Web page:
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The Student News Site of Marlborough School

The UltraViolet

The Student News Site of Marlborough School

The UltraViolet

Father-Daughter Picnic: a smashing success

Attendees have a blast at the Father-Daughter Picnic, despite high temperatures. Photo by Tiffany '16
Attendees have a blast at the Father-Daughter Picnic, despite high temperatures.
Photo by Tiffany ’16

This year’s Marlborough Father-Daughter Picnic, hosted at UCLA on Oct. 11, included many new activities, an attendance of 622 people, (seven more than the two previous years) and 100 degree weather. Event co-coordinator and vendor coordinator Darrell Lane, father of Sydney ’16, said that this year’s picnic was “the most fun, the biggest, and the hottest.”

Lane and his team organized the picnic around the theme of “Fun Together,” which he broke up into the sections girls fun (between girls), dads fun (between dads), dynamic duo fun (between dads and girls), traditions fun (in keeping with picnic ritual) sports fun, music fun, food fun and SWAG fun, with a new Marlborough store for dads. UCLA would not allow the popular water balloon slingshot game on their campus because of California’s exceptional drought, but many Marlborough students agreed that the coordinators made up for its loss with new additions including a fruit cart, an inflatable obstacle course and Name That Tune contests with $20 gift card prizes.

One new attraction, the mechanical bull, drew a crowd of dads and daughters. A few people walked away from the ride with small bruises, but when the machine threw Anisha ’16 into a hard decoration on the back wall, she ended up with a black eye, a bruised knee and pulled back muscle. Red Cross student leader Nicole ’16 was able to use her training to fashion a head and shoulder wrap for Anisha, and overall, Anisha said she enjoyed the picnic.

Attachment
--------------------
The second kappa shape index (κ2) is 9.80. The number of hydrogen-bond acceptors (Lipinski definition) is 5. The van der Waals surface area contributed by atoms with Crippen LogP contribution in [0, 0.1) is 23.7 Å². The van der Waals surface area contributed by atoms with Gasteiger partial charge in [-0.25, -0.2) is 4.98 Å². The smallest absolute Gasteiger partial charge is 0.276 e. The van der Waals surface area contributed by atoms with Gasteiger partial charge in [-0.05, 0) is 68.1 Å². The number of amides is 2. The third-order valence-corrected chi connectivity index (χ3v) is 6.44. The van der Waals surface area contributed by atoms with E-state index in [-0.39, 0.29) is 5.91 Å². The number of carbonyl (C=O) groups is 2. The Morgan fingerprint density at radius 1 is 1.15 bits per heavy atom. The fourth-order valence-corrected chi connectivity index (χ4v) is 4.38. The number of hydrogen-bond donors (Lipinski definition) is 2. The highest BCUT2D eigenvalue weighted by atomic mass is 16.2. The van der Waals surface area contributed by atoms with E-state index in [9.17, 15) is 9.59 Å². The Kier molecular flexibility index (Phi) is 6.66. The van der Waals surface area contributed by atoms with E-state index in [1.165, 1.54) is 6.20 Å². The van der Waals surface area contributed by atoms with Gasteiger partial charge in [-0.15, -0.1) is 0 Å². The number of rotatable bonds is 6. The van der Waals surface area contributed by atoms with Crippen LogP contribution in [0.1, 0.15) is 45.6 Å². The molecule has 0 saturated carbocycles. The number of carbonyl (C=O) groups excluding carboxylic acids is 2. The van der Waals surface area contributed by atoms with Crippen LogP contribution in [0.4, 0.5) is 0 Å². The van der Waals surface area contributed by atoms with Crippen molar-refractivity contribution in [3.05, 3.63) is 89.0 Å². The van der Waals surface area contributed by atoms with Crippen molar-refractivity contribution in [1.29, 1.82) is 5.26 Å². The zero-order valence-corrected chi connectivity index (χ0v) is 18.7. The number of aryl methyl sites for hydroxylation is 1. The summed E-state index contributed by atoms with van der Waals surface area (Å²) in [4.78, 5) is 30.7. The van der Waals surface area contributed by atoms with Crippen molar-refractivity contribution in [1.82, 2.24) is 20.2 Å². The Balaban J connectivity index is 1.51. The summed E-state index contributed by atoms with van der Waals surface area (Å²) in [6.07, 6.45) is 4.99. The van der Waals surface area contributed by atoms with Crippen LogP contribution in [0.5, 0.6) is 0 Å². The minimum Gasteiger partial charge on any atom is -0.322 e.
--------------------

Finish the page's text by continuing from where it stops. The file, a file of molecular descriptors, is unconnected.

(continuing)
“I liked how they changed up the attractions, especially for people who have been going to this every year consecutively. I think that’s a good idea to change up the pace a little bit but keep the bigger traditions. Maybe not the mechanical bull, just from personal experience, but everything else I liked,” Anisha said.

In keeping with the traditions of the picnic, fathers and daughters who persisted the longest in the egg toss or raced the fastest in other events, received awards for their skill. Kendall ’19 and her father Michael Cooney, who have attended the picnic every year for the past three years, won an award for the fastest completion of the obstacle course at 15 seconds. Kendall is on a parkour team and says that while some of the techniques she uses at her gym might have been helpful on the course, she and her dad were mostly racing for amusement.

“It was kind of competitive, kind of for fun. We were just going as fast as we could, thinking of fun in our minds, but once we realized we had the high score, we were like, ‘Oh we have to defend this championship!’” Kendall said, who keeps the trophy on her dresser.

In addition to balancing new traditions with old ones, Lane said it was his mission to spread the word about inclusiveness at the picnic. Although the Father-Daughter Picnic is characterized by a father-daughter relationship, Lane encourages Marlborough girls to invite moms, older siblings, godparents etc. He said he tried to reach out to moms at Marlborough parent meetings and the two moms, who came, said they enjoyed their time at the event.

Isabel ’17 does not have a dad and says that she has been bothered in the past by the event. She once attended the picnic with her grandfather and had a good time but says she thinks making it into a “Family Picnic” will make it better.

“I think that it would be nice to have parent events to be more inclusive so that families who don’t have a mom or don’t have a dad [are] not left out or so that the girls don’t feel different or excluded from those activities” Isabel said.

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